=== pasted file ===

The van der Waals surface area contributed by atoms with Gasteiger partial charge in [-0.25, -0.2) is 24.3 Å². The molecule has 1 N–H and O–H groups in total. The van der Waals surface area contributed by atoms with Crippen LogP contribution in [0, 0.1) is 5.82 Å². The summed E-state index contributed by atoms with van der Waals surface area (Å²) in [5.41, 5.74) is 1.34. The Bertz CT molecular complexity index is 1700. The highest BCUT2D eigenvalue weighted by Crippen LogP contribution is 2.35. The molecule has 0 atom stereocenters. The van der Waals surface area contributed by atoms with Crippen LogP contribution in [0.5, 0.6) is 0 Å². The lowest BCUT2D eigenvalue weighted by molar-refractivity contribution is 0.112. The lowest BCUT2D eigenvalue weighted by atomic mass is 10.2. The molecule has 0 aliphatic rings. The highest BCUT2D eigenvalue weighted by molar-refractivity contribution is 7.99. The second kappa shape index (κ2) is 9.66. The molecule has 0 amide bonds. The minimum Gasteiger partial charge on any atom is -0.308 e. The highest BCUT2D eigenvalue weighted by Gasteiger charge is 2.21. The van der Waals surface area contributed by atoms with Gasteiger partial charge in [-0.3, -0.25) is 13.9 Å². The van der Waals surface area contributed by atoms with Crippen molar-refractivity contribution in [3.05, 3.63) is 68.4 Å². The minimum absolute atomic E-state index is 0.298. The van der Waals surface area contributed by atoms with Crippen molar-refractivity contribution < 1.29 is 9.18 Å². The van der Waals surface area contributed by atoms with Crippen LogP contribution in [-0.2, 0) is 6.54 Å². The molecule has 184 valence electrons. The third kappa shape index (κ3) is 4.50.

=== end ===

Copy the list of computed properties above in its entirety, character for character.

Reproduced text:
The van der Waals surface area contributed by atoms with Gasteiger partial charge in [-0.25, -0.2) is 24.3 Å². The molecule has 1 N–H and O–H groups in total. The van der Waals surface area contributed by atoms with Crippen LogP contribution in [0, 0.1) is 5.82 Å². The summed E-state index contributed by atoms with van der Waals surface area (Å²) in [5.41, 5.74) is 1.34. The Bertz CT molecular complexity index is 1700. The highest BCUT2D eigenvalue weighted by Crippen LogP contribution is 2.35. The molecule has 0 atom stereocenters. The van der Waals surface area contributed by atoms with Crippen LogP contribution in [0.5, 0.6) is 0 Å². The lowest BCUT2D eigenvalue weighted by molar-refractivity contribution is 0.112. The lowest BCUT2D eigenvalue weighted by atomic mass is 10.2. The molecule has 0 aliphatic rings. The highest BCUT2D eigenvalue weighted by molar-refractivity contribution is 7.99. The second kappa shape index (κ2) is 9.66. The molecule has 0 amide bonds. The minimum Gasteiger partial charge on any atom is -0.308 e. The highest BCUT2D eigenvalue weighted by Gasteiger charge is 2.21. The van der Waals surface area contributed by atoms with Gasteiger partial charge in [-0.3, -0.25) is 13.9 Å². The van der Waals surface area contributed by atoms with Crippen molar-refractivity contribution in [3.05, 3.63) is 68.4 Å². The minimum absolute atomic E-state index is 0.298. The van der Waals surface area contributed by atoms with Crippen molar-refractivity contribution < 1.29 is 9.18 Å². The van der Waals surface area contributed by atoms with Crippen LogP contribution in [-0.2, 0) is 6.54 Å². The molecule has 184 valence electrons. The third kappa shape index (κ3) is 4.50.